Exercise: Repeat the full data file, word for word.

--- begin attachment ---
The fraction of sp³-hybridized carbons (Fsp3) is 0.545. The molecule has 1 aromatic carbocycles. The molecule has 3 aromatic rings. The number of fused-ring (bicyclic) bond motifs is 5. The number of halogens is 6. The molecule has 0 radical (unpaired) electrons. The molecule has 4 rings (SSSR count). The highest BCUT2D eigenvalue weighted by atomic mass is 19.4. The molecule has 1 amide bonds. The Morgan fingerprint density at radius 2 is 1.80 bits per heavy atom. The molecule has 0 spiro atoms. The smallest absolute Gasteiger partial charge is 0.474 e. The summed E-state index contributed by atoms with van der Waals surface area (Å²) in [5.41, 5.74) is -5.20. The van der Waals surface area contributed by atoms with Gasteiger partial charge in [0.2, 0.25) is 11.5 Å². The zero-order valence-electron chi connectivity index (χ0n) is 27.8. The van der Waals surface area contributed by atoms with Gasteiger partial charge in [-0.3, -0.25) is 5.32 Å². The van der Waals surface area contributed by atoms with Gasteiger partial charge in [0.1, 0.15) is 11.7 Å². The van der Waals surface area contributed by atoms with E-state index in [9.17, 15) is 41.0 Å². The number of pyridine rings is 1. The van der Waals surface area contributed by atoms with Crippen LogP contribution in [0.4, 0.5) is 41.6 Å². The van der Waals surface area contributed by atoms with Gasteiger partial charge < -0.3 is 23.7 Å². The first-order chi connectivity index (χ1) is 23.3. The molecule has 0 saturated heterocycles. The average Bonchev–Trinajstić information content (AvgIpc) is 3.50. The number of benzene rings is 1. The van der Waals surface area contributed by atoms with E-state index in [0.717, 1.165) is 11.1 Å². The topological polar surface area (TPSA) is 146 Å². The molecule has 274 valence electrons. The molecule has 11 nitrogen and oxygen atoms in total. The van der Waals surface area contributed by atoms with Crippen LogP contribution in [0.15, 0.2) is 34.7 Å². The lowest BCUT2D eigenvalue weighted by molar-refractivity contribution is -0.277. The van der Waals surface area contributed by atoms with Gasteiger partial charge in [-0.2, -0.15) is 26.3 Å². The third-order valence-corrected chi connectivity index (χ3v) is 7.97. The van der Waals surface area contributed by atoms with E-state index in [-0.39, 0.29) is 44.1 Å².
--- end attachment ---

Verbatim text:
The fraction of sp³-hybridized carbons (Fsp3) is 0.545. The molecule has 1 aromatic carbocycles. The molecule has 3 aromatic rings. The number of fused-ring (bicyclic) bond motifs is 5. The number of halogens is 6. The molecule has 0 radical (unpaired) electrons. The molecule has 4 rings (SSSR count). The highest BCUT2D eigenvalue weighted by atomic mass is 19.4. The molecule has 1 amide bonds. The Morgan fingerprint density at radius 2 is 1.80 bits per heavy atom. The molecule has 0 spiro atoms. The smallest absolute Gasteiger partial charge is 0.474 e. The summed E-state index contributed by atoms with van der Waals surface area (Å²) in [5.41, 5.74) is -5.20. The van der Waals surface area contributed by atoms with Gasteiger partial charge in [0.2, 0.25) is 11.5 Å². The zero-order valence-electron chi connectivity index (χ0n) is 27.8. The van der Waals surface area contributed by atoms with Gasteiger partial charge in [-0.3, -0.25) is 5.32 Å². The van der Waals surface area contributed by atoms with Gasteiger partial charge in [0.1, 0.15) is 11.7 Å². The van der Waals surface area contributed by atoms with E-state index in [9.17, 15) is 41.0 Å². The number of pyridine rings is 1. The van der Waals surface area contributed by atoms with Crippen LogP contribution in [0.4, 0.5) is 41.6 Å². The van der Waals surface area contributed by atoms with Gasteiger partial charge < -0.3 is 23.7 Å². The first-order chi connectivity index (χ1) is 23.3. The molecule has 0 saturated heterocycles. The average Bonchev–Trinajstić information content (AvgIpc) is 3.50. The number of benzene rings is 1. The van der Waals surface area contributed by atoms with E-state index in [0.717, 1.165) is 11.1 Å². The topological polar surface area (TPSA) is 146 Å². The molecule has 274 valence electrons. The molecule has 11 nitrogen and oxygen atoms in total. The van der Waals surface area contributed by atoms with Crippen LogP contribution in [0.15, 0.2) is 34.7 Å². The lowest BCUT2D eigenvalue weighted by molar-refractivity contribution is -0.277. The van der Waals surface area contributed by atoms with Gasteiger partial charge in [-0.2, -0.15) is 26.3 Å². The third-order valence-corrected chi connectivity index (χ3v) is 7.97. The van der Waals surface area contributed by atoms with E-state index in [-0.39, 0.29) is 44.1 Å².